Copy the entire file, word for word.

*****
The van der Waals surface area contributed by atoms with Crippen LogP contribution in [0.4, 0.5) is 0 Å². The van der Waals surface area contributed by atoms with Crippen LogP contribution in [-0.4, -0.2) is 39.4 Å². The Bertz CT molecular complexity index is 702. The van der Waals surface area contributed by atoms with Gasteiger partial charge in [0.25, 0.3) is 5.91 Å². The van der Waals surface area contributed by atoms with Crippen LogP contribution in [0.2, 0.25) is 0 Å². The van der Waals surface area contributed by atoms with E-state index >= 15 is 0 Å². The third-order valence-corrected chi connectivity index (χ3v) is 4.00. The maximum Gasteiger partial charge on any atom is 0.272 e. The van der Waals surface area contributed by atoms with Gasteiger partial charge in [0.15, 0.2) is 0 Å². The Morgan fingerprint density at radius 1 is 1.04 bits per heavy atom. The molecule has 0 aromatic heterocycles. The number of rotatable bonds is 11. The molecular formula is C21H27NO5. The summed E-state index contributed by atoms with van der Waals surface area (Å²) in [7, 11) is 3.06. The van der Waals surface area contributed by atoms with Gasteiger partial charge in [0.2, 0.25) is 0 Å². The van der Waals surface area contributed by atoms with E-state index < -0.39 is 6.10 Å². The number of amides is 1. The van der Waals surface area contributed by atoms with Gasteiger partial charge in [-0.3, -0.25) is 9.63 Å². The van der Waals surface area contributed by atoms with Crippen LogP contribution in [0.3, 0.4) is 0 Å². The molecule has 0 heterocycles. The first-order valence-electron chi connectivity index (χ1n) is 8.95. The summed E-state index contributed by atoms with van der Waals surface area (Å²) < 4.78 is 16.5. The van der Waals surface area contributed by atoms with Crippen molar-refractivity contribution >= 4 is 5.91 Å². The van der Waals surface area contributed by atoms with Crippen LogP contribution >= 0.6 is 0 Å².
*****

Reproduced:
The van der Waals surface area contributed by atoms with Crippen LogP contribution in [0.4, 0.5) is 0 Å². The van der Waals surface area contributed by atoms with Crippen LogP contribution in [-0.4, -0.2) is 39.4 Å². The Bertz CT molecular complexity index is 702. The van der Waals surface area contributed by atoms with Gasteiger partial charge in [0.25, 0.3) is 5.91 Å². The van der Waals surface area contributed by atoms with Crippen LogP contribution in [0.2, 0.25) is 0 Å². The van der Waals surface area contributed by atoms with E-state index >= 15 is 0 Å². The third-order valence-corrected chi connectivity index (χ3v) is 4.00. The maximum Gasteiger partial charge on any atom is 0.272 e. The van der Waals surface area contributed by atoms with Gasteiger partial charge in [0.15, 0.2) is 0 Å². The Morgan fingerprint density at radius 1 is 1.04 bits per heavy atom. The molecule has 0 aromatic heterocycles. The number of rotatable bonds is 11. The molecular formula is C21H27NO5. The summed E-state index contributed by atoms with van der Waals surface area (Å²) in [7, 11) is 3.06. The van der Waals surface area contributed by atoms with Gasteiger partial charge in [0.2, 0.25) is 0 Å². The van der Waals surface area contributed by atoms with E-state index < -0.39 is 6.10 Å². The number of amides is 1. The van der Waals surface area contributed by atoms with Gasteiger partial charge in [-0.3, -0.25) is 9.63 Å². The van der Waals surface area contributed by atoms with Crippen LogP contribution in [0.3, 0.4) is 0 Å². The molecule has 0 heterocycles. The first-order valence-electron chi connectivity index (χ1n) is 8.95. The summed E-state index contributed by atoms with van der Waals surface area (Å²) < 4.78 is 16.5. The van der Waals surface area contributed by atoms with Crippen molar-refractivity contribution >= 4 is 5.91 Å². The van der Waals surface area contributed by atoms with Crippen LogP contribution >= 0.6 is 0 Å².